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Extra resources for A Historical Commentary on Polybius, Vol. 1: Commentary on Books 1-6

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5 In general, only absolute truth is to be tolerated in history;6 and the problem of securing it Polybius sees partly as one of scale. As the writer of a 'universal history'7 he is critical of those who work on a smaller canvas. 9 On the other hand, the very magnitude of his task perhaps renders the universal historian more liable to the occasional factual slip or misstatement; if this should unfortunately happen, it is excusable,10 and such errors should be treated, not with the bitterness and virulence displayed by Timaeus in his attacks on Ephorus, Theopompus, and Aristotle,11 but with the kind of charitable good nature which led Polybius himself to write to Zeno pointing out his errors χάριν τῆς κοινῆς ὠφελείας12— unfortunately after the book was already published and so too late for Zeno to correct them.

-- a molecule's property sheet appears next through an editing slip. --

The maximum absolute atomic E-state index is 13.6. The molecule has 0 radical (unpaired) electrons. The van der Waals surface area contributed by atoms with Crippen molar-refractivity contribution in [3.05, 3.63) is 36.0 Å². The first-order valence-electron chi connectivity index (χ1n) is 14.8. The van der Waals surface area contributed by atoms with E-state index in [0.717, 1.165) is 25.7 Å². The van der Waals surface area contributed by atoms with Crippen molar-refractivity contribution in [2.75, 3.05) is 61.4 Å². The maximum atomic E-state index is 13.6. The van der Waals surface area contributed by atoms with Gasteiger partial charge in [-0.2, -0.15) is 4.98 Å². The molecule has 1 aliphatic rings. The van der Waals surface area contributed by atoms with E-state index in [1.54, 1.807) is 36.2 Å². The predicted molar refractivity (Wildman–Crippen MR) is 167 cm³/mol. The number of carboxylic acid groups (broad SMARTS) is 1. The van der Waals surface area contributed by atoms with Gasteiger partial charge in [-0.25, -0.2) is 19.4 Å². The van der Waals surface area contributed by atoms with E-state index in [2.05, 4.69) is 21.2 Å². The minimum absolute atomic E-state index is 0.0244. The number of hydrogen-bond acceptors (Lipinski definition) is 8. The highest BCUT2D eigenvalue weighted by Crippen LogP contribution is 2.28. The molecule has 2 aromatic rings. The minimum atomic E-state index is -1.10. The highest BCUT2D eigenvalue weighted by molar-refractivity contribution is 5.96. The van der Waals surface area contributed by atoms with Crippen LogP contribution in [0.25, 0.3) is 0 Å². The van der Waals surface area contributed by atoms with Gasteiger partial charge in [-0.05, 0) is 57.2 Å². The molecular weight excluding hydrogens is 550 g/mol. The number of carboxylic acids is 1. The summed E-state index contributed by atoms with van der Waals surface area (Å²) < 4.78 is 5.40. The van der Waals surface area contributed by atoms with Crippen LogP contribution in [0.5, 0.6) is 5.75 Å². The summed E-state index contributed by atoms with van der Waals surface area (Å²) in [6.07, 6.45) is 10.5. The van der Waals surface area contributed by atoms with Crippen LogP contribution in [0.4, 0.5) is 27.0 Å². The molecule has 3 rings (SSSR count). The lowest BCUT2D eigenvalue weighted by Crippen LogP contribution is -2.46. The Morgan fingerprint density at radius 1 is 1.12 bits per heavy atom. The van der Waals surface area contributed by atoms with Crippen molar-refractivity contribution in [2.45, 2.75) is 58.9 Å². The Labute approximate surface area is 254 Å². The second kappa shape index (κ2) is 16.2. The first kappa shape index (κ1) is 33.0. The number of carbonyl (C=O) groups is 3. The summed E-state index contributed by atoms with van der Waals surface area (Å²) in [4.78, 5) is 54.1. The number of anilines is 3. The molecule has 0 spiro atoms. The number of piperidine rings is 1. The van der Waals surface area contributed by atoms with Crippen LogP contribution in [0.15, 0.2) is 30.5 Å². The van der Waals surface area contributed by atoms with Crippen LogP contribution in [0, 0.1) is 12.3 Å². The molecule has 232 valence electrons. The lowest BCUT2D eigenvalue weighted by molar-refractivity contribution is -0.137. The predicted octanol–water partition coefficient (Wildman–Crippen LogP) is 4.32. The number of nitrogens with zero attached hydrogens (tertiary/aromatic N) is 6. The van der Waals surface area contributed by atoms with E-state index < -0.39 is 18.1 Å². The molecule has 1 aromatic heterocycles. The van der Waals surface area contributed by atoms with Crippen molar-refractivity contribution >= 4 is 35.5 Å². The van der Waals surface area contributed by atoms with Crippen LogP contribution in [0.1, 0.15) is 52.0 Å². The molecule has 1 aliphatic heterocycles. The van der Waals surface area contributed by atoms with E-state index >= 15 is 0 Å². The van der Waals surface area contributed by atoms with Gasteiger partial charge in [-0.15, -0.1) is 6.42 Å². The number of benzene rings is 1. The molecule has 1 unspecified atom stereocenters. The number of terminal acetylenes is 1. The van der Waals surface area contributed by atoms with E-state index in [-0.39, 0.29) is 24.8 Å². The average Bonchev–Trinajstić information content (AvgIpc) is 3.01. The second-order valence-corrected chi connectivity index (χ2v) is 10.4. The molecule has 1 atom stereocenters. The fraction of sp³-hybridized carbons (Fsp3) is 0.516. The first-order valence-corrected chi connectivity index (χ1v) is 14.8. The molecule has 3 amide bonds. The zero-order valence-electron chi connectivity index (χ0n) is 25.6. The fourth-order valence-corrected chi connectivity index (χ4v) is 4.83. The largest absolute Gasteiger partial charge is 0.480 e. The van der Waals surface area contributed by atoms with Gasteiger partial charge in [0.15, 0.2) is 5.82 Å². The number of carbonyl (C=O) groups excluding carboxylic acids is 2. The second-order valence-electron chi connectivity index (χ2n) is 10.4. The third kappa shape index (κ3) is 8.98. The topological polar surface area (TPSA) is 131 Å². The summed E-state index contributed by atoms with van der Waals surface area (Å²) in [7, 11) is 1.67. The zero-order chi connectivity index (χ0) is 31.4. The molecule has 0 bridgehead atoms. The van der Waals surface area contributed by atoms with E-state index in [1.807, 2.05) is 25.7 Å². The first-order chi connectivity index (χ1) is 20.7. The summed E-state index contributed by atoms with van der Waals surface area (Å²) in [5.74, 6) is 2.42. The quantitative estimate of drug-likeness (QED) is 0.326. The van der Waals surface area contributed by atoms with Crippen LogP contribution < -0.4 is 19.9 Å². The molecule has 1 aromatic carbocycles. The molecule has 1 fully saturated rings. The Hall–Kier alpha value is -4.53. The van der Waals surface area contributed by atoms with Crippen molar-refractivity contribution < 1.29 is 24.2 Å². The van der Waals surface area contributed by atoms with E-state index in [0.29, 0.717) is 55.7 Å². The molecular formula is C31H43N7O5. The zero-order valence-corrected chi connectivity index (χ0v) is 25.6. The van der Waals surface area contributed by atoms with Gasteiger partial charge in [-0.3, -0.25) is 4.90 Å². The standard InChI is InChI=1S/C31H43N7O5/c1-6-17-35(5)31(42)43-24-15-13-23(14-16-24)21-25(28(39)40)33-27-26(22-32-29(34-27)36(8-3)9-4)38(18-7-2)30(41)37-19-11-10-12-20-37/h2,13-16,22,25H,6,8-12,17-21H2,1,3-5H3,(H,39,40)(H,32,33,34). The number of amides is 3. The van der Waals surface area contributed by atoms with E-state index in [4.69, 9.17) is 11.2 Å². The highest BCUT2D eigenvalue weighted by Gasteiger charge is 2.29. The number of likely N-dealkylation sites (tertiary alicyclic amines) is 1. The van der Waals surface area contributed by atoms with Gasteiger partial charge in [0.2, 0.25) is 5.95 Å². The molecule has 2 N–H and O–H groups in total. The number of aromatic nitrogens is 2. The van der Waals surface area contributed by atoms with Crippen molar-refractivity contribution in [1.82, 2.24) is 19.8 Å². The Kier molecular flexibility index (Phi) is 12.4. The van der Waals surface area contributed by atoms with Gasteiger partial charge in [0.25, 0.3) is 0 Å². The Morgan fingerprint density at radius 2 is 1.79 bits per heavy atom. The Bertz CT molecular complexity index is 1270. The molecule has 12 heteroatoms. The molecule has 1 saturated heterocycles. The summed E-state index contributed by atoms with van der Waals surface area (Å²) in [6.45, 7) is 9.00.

17 It is the mark of a great man to have learnt this lesson;18 both Scipio19 and Hannibal20 came up to this test, whereas Philip V,21 and the Spartans after the Peloponnesian War,22 failed. [19] 1 ii. 4. 3. Tyche likes to dash reasonable expectations by lifting a man up and then suddenly (παρὰ πόδας) casting him down (xxix. 22. 1–2). 2 xxxvi. 13. 2. 3 xxix. 21. 4 Cf. xxiii. 12. 4–7 (on Philopoemen's death): ἀλλά µοι δοκεῖ κατὰ τὴν κοινὴν παροιµίαν εὐτυχῆσαι µὲν ἄνθρωπον ὄντα δυνατόν, διευτυχῆσαί γε µὴν ἀδύνατον; ii.

Xxxiv. 4, if indeed this passage of Strabo is from Polybius. 2 remains is an idle tale, ἀνωφελὲς . . 5 In general, only absolute truth is to be tolerated in history;6 and the problem of securing it Polybius sees partly as one of scale. As the writer of a 'universal history'7 he is critical of those who work on a smaller canvas. 9 On the other hand, the very magnitude of his task perhaps renders the universal historian more liable to the occasional factual slip or misstatement; if this should unfortunately happen, it is excusable,10 and such errors should be treated, not with the bitterness and virulence displayed by Timaeus in his attacks on Ephorus, Theopompus, and Aristotle,11 but with the kind of charitable good nature which led Polybius himself to write to Zeno pointing out his errors χάριν τῆς κοινῆς ὠφελείας12— unfortunately after the book was already published and so too late for Zeno to correct them.

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